STATS 3006 - Mathematical Statistics III

North Terrace Campus - Semester 1 - 2019

Statistical methods used in practice are based on a foundation of statistical theory. One branch of this theory uses the tools of probability to establish important distributional results that are used throughout statistics. Another major branch of statistical theory is statistical inference. It deals with issues such as how do we define a "good" estimator or hypothesis test, how do we recognise one and how do we construct one? This course is concerned with the fundamental theory of random variables and statistical inference. Topics covered are: calculus of distributions, moments, moment generating functions; multivariate distributions, marginal and conditional distributions, conditional expectation and variance operators, change of variable, multivariate normal distribution, exact distributions arising in statistics; weak convergence, convergence in distribution, weak law of large numbers, central limit theorem; statistical inference, likelihood, score and information; estimation, minimum variance unbiased estimation, the Cramer-Rao lower bound, exponential families, sufficient statistics, the Rao-Blackwell theorem, efficiency, consistency, maximum likelihood estimators, large sample properties; tests of hypotheses, most powerful tests, the Neyman-Pearson lemma, likelihood ratio, score and Wald tests, large sample properties.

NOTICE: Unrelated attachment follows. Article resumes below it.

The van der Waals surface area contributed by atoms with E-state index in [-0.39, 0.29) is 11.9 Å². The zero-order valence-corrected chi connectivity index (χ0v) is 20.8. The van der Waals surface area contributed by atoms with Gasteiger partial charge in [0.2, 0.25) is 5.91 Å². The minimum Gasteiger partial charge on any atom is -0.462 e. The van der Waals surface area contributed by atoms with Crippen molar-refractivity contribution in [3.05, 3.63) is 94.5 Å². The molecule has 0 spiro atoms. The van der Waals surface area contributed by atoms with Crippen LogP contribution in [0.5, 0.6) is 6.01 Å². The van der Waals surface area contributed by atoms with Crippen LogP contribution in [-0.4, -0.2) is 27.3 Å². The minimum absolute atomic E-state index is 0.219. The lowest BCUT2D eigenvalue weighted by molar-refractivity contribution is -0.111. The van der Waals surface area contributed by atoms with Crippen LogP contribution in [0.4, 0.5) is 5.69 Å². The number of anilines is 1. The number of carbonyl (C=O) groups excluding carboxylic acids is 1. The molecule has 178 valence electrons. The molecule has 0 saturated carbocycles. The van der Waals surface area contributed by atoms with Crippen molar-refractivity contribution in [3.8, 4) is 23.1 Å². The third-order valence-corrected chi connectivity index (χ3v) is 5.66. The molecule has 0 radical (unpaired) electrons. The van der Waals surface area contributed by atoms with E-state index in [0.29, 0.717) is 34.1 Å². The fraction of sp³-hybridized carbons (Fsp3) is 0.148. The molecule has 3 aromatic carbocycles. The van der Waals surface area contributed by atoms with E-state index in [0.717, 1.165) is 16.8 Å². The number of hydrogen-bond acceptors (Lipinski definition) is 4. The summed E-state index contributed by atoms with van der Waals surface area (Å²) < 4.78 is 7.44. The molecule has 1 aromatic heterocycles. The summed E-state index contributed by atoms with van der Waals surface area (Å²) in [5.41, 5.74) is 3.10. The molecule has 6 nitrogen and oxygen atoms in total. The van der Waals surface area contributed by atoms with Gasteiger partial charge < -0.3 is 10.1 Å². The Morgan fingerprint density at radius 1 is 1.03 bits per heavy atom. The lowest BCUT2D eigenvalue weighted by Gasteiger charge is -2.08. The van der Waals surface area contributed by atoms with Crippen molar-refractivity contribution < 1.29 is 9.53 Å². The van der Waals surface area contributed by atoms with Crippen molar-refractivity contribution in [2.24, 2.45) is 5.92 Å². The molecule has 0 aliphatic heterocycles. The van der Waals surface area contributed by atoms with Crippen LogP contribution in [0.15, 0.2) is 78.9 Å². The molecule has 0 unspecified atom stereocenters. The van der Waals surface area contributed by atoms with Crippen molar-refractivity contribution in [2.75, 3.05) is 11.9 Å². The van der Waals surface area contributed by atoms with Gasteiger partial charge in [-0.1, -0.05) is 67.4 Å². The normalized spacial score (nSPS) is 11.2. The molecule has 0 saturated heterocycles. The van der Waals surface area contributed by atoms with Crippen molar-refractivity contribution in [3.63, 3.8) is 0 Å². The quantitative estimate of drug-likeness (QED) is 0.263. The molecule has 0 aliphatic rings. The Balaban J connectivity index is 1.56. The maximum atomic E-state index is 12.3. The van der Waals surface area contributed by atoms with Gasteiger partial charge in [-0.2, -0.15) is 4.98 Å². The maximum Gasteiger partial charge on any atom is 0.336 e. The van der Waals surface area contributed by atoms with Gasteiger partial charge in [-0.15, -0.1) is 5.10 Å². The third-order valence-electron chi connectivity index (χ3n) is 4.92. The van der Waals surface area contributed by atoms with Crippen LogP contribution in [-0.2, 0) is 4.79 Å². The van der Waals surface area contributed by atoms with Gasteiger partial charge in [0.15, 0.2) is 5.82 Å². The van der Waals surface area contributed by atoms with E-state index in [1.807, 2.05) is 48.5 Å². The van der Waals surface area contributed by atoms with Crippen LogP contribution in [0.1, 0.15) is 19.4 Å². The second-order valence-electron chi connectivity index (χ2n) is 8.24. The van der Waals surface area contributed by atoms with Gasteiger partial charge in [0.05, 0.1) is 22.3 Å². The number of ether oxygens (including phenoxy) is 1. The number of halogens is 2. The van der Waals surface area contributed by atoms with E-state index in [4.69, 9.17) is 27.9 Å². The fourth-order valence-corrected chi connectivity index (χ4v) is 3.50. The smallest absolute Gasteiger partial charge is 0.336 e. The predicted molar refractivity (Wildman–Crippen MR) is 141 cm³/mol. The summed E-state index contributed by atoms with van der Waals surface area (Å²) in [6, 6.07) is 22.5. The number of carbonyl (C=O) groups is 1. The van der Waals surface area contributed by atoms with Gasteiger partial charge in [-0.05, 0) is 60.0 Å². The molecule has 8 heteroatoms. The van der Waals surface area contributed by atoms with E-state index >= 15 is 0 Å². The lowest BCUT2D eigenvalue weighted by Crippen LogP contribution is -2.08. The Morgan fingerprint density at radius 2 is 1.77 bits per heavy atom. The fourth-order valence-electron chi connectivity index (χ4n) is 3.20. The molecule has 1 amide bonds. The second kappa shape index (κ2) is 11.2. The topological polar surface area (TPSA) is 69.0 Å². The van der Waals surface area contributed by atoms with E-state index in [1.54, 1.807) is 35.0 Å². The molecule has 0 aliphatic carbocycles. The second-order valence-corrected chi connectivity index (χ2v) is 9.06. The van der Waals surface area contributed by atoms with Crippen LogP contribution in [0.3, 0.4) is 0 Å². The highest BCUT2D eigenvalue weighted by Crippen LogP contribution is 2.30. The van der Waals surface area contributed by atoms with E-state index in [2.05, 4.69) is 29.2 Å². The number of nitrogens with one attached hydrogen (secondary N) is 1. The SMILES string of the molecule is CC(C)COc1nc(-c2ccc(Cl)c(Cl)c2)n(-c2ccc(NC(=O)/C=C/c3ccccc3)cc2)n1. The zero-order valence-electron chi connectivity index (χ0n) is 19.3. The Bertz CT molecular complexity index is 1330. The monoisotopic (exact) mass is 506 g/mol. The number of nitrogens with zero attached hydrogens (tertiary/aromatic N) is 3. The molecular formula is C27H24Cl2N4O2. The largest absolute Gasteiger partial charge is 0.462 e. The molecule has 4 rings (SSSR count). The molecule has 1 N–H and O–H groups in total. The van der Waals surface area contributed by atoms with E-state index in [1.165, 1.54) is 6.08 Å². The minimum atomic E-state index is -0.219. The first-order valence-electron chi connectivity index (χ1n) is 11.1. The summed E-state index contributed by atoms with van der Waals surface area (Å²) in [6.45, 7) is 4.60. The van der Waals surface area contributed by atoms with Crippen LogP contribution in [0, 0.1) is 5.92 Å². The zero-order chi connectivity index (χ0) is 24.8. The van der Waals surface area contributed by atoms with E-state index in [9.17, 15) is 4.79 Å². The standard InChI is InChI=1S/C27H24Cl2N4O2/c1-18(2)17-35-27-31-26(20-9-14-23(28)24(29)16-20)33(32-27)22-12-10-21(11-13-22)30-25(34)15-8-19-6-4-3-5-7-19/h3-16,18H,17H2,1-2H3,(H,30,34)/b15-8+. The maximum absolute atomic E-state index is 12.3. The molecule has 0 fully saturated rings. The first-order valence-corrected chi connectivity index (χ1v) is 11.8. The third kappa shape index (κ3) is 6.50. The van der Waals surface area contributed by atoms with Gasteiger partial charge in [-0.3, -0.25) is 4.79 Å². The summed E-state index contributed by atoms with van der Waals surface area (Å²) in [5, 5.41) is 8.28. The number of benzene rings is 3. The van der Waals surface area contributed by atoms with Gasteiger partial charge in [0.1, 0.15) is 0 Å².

• General Course Information
    Course Details
    Course Code STATS 3006
    Course Mathematical Statistics III
    Coordinating Unit School of Mathematical Sciences
    Term Semester 1
    Level Undergraduate
    Location/s North Terrace Campus
    Units 3
    Contact Up to 3 hours per week
    Available for Study Abroad and Exchange Y
    Prerequisites STATS 2107 or (MATHS 2201 and MATHS 2202)
    Assumed Knowledge STATS 2107
    Course Description Statistical methods used in practice are based on a foundation of statistical theory. One branch of this theory uses the tools of probability to establish important distributional results that are used throughout statistics. Another major branch of statistical theory is statistical inference. It deals with issues such as how do we define a "good" estimator or hypothesis test, how do we recognise one and how do we construct one? This course is concerned with the fundamental theory of random variables and statistical inference.